The Baryon Oscillation Spectroscopic Survey - known as Boss - delivered its first data during the night of 14-15 September. This experiment, devoted to the search for baryon oscillations, heralds the start of a new era of research into dark energy and the evolution of the Universe. Several teams are involved in BOSS, in particular from IN2P3(1)/CNRS, INSU(2)/CNRS and CEA.

September 2009

The last coil of the Wendelstein W7X stellarator left CEA-Saclay last week, on Wednesday 9 September 2009 to be precise. The event marks the end of trials on the 70 coils of this fusion reactor and seals the success of a major project that began in 1998 and involved many teams from IRFU (formerly known as DAPNIA).
    Engineers and physicists from IRFU have successfully assembled and commissioned three large chambers designed to reconstruct charged particle tracks. The chambers will characterize the neutrino beam used in the T2K (Tokai to Kamiokande) experiment. They are the first large Time Projection Chambers (TPCs) to be equipped with micromesh gas detectors (Micromegas). The chambers have a very large sensitive area (nearly 9m²) and a correspondingly high number of electronic channels (124,000).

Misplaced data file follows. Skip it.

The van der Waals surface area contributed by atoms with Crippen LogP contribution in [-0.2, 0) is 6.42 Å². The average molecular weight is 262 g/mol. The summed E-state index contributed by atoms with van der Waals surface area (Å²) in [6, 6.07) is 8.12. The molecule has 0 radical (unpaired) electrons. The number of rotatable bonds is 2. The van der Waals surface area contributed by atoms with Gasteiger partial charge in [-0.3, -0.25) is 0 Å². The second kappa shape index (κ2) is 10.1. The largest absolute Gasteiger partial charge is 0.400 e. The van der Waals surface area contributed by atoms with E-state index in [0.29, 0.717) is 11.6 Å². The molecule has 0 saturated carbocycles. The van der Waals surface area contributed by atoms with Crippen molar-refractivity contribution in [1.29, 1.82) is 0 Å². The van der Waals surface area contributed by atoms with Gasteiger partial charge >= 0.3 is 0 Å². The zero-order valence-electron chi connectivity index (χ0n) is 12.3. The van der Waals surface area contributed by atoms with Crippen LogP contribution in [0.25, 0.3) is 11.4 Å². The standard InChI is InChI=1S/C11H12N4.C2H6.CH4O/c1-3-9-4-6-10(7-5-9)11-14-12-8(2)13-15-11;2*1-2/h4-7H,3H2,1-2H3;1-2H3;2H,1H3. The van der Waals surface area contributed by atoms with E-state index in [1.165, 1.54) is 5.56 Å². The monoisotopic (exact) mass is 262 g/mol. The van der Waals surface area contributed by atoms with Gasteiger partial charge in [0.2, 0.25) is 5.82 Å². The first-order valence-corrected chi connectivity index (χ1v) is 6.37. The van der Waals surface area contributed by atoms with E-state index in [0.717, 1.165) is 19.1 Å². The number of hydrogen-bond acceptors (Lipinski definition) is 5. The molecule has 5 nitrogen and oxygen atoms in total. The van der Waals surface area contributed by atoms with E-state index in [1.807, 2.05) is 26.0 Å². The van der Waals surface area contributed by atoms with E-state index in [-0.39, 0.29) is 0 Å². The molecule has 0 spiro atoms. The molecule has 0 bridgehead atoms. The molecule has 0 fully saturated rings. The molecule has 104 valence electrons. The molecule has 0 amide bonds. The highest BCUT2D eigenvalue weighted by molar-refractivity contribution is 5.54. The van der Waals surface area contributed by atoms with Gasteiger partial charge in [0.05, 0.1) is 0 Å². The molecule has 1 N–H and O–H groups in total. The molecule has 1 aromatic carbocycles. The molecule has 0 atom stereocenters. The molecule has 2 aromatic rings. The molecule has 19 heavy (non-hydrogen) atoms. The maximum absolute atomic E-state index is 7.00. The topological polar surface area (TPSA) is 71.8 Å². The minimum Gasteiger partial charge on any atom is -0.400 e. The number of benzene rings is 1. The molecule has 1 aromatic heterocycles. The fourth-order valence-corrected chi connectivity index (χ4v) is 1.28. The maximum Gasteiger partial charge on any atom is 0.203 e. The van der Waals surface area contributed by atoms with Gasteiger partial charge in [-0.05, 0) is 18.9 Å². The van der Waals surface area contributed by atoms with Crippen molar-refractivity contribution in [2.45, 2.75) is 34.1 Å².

June 2009

An IRAMIS team is fitting out a basement area for the purposes of a scientific programme to study laser electron acceleration. Electrons will be generated by the interaction of a laser beam with a helium gas jet. The team called on SENAC, an IRFU department concerned with decommissioning, clean-up and declassification of nuclear facilities, to conduct a biological shielding study with a view to limiting the impact of radiation in the vicinity of the experiment room while the laser is in operation.
A research team has just published the most precise measurement ever of the rate of gravitational collapse supernovae observed in the Universe 3.7 billion years ago
  The Supernova Legacy Survey (SNLS) team at the Canada-France-Hawaii Telescope facility has just obtained the world's best measurement of the explosion rate of massive stars when the Universe was only 10 billion years old. A research team at IRFU's particle physics department at the CEA-Saclay centre worked on the first three years of SNLS data to obtain this result, which makes a crucial contribution to our understanding of the origins and evolution of chemical elements in the interstellar medium.
The second phase of the Double Chooz international experiment officially began on Wednesday 20 May. The Declaration of Intent signed by the four partners (CEA, CNRS, EDF, Champagne-Ardenne Region) is the first step in the plan to build a second detector devoted to neutrino research next to the Chooz nuclear power plant. Prior to signing the DOI, the participants visited the site of the first detector, currently under construction.